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It's all relative. I was in the mentally gifted program when they started it up in the 60s. The only thing that remains with me from all that extra attention is speed reading. They taught us to speed-read and now I cannot read slowly. I did get a degree from college but I didn't get it with the goal of making a good living, I just enjoyed higher education. I sit at home, retired early, and play on the internet, while my husband day trades stocks and cusses a lot.

My daughter missed the gifted kindergarten test because she didn't know what a baluster was (it's a part of a staircase, when she had never been in a two-story home before). She went through regular school, she is now fixing to graduate from college in May, magna cum laude with a degree in Information Technology, which she did while being in the Air Force reserve.

My point is, although it is nice to have the extra perks that go with these mentally gifted programs, in the end, the people who succeed do so because they are determined to work hard and do what it takes. Ambition is a big part of the equation. I once read something that stated that the world belongs to people who's IQ is around 110. Any lower, and they just aren't bright enough. Higher, and they see the world for what it is and have trouble assimilating into it. Of course, that is a generalization and not an absolute.

You can open up your child's world outside of school by reading, taking nature walks and talking about what you find, and nurturing your child's interests and imagination. Don't rely 100% on the schools. If your daughter is going to succeed, it is because you believe in her, support her, and encourage in her a thirst for knowledge and a desire to do well.



posted on Mar, 23 2012 @ 12:12 PM
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ok, so your basic argument is not that advanced kids get all sorts of advantages, but that those whom don't pass the test initially seem to be hobbled and it harder for them to raise themselves up once they are set in the box of average.

Its a fair observation. Yes, smaller classes = more focus of course. So, what are some solutions?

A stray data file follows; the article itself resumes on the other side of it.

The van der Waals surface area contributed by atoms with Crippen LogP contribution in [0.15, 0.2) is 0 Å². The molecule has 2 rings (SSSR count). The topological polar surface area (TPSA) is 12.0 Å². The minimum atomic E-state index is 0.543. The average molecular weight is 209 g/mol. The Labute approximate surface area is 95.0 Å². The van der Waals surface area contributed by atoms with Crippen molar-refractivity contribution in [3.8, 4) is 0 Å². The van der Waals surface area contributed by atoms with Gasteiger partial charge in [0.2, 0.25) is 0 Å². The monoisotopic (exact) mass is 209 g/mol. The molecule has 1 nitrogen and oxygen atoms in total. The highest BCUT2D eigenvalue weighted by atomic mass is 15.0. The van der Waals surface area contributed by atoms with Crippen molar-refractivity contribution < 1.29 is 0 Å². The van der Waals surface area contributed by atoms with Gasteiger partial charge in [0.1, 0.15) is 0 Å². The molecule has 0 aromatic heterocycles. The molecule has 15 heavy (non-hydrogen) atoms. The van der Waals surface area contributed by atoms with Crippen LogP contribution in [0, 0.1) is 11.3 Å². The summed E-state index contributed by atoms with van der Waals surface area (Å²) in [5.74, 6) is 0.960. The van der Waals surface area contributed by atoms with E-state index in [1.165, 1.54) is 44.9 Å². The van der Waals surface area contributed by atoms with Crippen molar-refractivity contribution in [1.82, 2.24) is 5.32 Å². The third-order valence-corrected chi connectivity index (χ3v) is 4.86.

Well, I suppose more teachers and tutors can be hired. I think thats a wise investment of tax dollars (Smart kids = smart economy later on). Really, thats it. a chalk board, a I-pad, or just some old paper and a chewed up pen will all work equally in showing a person how to solve a math problem...what is needed is for more people to explain how it works to the students.

I have some ideas, but it would be a restructuring of how classes would run. too wildly different than what we have now...and therefore unlikely to be implemented (perhaps a couple satellite programs)..but, are there any commonsense ideas that don't rewire the entire method of doing things?



posted on Mar, 23 2012 @ 12:12 PM
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I understand your point, and sympathize. If some parents get the questions in advance that is patently unfair and a disgusting thing to do. My daughter is in our gifted program so I understand the testing process, she certainly didn't get any idea of the questions in advance.

The problem is that the gifted program gets about 10% of what goes to the remedial program (here at least) so there are not sufficient resources for it. The gifted and remedial programs have similar teacher / student ratios. But there are so many who start school without knowing the alphabet or numbers, much less reading or writing that they need to get them up to speed so they will be able to ask "you want fries with that?". Our gifted program is 1 day a week and the regular classroom is the other 4 days and 1 teacher / 27 students.



posted on Mar, 23 2012 @ 12:17 PM
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Originally posted by DavidWillts
reply to post by tw0330
 


For years it has been okay for the slower kids to drag down the smarter ones.


Yeah - - my brother was reading the newspaper at age 4.

He got expelled from 1st grade for throwing a tantrum and throwing the other kids lunch pails around.

He was bored out of his mind. They offered him nothing.

My mom tried to put him in a private school. They rejected him for being too intelligent.

I wish I could say there was a good outcome as he grew up.

Thankfully there are more opportunities today.



posted on Mar, 23 2012 @ 12:17 PM
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reply to post by relocator
 





My daughter is in college majoring in Art Marketing...

She enjoys art and I support her but do I really think she's going to find a job and be able to support herself..... My daughter only knows what she sees on the comedy channel and I bet that goes for the rest of the kids out there. My husband and I try to talk to her about what we believe is going on or not and our concerns. It gets to be too much for her and overwhelms her to the point where she would rather not think about it because it causes her anxiety. So I tell her to just do the best she can. She asks what can she do and I tell her to voice her opinions and put pressure on the community organizations, business owners and local government officials until they hopefully get the message. As well as to continue to stay informed.


lol, shoot, my wife is 30 and I even see this in her. I will say, she is learning, but every once in a while I will ask her a basic historical question or even a news question, and she will not know.

But if you ask her the names to all of the band members of some 20 or so bands she likes, she'll tell you their full name, age, where they were born, who they are married to, and any other uninteresting facts about them.